I turn finally to the third question – whether a transfer of jurisdiction to the Polish courts is in E’s best interests. I agree with counsel that the fact that the child has been wrongfully retained in Poland is a relevant consideration when considering this question. This was a blatant breach of an undertaking given on oath and it can be argued that it is not in E’s best interests for such conduct to be “rewarded” by the transfer of proceedings to Poland. But, as [the lawyer representing the child’s interests] observes, in circumstances where the reality is that, whatever the views of the English court regarding the retention of the child in Poland, the child will not be returned, then the child’s welfare and best interests again require a pragmatic approach. E’s best interests require that the father’s application for a child arrangements order and parental responsibility order be heard and determined. As the mother is not going to participate in the English proceedings, the application cannot be determined here. I acknowledge that it will be difficult for the father to prosecute his application in Poland, but in my judgment it will not be impossible.
Although this was not a Hague Convention case as such but a case concerned with contact and parental responsibility, the case is of note because of the fact that fairly short shrift was made of the argument that the father would struggle to participate at any meaningful level in court proceedings in Poland. Such considerations, though obviously real, are not determinative in the assessment of the High Court.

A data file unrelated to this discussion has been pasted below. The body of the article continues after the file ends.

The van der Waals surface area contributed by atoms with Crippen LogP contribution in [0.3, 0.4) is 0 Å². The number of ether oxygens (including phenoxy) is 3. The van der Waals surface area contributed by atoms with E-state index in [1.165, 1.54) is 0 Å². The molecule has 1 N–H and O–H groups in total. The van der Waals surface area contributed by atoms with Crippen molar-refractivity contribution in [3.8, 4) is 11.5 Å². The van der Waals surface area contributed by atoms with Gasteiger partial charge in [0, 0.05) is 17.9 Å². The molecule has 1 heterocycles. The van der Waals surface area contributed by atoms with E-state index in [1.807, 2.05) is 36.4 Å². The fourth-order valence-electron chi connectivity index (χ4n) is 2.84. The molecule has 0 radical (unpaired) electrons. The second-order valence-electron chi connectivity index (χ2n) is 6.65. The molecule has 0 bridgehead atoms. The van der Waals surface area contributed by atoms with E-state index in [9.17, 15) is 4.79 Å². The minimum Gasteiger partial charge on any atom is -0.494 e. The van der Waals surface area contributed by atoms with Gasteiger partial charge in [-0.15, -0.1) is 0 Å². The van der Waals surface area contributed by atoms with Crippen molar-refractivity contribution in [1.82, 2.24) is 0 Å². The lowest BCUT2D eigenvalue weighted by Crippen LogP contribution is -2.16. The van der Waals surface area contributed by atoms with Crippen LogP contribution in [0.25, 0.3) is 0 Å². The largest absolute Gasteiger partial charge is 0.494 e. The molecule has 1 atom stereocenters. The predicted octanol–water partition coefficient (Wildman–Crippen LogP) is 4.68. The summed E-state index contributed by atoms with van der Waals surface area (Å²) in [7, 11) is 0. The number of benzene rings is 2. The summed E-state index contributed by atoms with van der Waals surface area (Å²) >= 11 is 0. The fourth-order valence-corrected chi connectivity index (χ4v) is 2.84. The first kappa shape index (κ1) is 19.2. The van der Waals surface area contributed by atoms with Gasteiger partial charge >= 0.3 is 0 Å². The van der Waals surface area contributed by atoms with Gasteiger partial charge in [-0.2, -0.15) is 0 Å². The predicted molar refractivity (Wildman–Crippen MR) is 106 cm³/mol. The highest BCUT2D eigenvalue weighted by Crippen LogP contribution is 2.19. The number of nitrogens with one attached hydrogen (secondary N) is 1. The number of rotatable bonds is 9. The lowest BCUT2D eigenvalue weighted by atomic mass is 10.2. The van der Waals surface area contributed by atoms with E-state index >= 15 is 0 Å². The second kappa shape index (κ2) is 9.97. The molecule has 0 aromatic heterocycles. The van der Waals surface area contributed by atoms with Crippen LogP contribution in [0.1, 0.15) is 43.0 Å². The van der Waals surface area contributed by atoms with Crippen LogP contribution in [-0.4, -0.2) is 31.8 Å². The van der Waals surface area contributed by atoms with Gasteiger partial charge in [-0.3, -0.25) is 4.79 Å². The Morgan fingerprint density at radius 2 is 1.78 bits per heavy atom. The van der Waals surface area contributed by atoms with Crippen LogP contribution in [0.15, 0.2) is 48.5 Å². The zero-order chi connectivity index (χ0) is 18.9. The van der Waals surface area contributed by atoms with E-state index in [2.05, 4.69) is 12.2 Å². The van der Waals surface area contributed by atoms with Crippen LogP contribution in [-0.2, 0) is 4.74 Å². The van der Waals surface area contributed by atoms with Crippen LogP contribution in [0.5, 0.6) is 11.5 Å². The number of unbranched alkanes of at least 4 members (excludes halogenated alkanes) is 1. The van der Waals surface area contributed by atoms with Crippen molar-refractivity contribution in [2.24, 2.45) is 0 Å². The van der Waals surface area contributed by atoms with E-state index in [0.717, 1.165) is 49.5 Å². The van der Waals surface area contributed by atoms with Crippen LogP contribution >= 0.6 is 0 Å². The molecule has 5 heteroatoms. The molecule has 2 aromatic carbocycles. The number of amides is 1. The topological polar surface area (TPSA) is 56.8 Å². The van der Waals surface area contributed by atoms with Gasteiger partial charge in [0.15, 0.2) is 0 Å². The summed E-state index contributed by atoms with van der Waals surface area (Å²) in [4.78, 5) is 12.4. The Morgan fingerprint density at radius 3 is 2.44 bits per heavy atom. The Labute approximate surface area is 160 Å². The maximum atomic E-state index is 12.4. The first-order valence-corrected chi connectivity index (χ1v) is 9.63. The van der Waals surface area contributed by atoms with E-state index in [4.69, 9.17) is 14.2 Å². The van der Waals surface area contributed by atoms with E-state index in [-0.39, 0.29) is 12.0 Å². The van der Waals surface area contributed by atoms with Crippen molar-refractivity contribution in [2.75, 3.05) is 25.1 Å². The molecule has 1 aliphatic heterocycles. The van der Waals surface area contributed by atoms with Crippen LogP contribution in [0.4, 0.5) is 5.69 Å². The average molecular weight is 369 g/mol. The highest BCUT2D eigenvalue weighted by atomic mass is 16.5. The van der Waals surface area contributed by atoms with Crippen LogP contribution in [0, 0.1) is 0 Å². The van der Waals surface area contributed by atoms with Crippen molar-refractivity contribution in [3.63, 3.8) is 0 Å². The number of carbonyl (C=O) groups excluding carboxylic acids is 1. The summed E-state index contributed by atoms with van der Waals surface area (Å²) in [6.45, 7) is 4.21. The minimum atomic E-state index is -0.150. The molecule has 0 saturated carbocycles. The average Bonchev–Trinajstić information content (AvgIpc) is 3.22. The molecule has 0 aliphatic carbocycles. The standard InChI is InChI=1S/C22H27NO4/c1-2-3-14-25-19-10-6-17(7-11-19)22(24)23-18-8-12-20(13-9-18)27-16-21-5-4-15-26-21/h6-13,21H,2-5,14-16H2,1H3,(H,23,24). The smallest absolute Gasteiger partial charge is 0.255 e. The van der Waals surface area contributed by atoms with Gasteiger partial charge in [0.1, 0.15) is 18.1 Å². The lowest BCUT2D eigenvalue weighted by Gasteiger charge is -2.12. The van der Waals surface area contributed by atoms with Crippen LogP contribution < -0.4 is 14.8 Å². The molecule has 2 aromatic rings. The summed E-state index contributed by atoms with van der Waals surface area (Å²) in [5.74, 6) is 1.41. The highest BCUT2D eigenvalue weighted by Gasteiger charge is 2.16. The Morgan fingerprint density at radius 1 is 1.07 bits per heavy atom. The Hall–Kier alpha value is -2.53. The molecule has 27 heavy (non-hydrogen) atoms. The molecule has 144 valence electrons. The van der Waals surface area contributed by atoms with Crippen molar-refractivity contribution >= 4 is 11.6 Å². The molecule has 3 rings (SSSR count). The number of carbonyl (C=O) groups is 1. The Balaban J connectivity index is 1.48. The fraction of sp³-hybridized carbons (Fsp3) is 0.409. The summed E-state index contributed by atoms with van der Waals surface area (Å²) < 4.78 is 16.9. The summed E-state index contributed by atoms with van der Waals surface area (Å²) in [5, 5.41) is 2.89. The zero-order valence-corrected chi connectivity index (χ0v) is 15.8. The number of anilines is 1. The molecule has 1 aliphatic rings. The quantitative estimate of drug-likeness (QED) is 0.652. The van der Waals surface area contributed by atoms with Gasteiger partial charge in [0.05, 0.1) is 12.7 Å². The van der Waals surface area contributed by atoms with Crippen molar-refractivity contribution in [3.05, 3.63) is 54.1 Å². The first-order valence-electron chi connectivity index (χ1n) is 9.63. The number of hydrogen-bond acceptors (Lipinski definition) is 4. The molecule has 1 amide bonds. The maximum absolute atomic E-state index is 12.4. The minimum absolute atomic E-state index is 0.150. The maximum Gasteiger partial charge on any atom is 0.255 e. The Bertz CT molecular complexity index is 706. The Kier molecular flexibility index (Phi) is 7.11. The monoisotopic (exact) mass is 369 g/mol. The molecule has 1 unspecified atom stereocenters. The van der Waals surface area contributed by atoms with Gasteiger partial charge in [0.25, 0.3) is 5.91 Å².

Annex: Article 15 of the ‘Brussels II Revised’ Regulations (2003):
Transfer to a court better placed to hear the case
1. By way of exception, the courts of a Member State having jurisdiction as to the substance of the matter may, if they consider that a court of another Member State, with which the child has a particular connection, would be better placed to hear the case, or a specific part thereof, and where this is in the best interests of the child:
(a) stay the case or the part thereof in question and invite the parties to introduce a request before the court of that other Member State in accordance with paragraph 4; or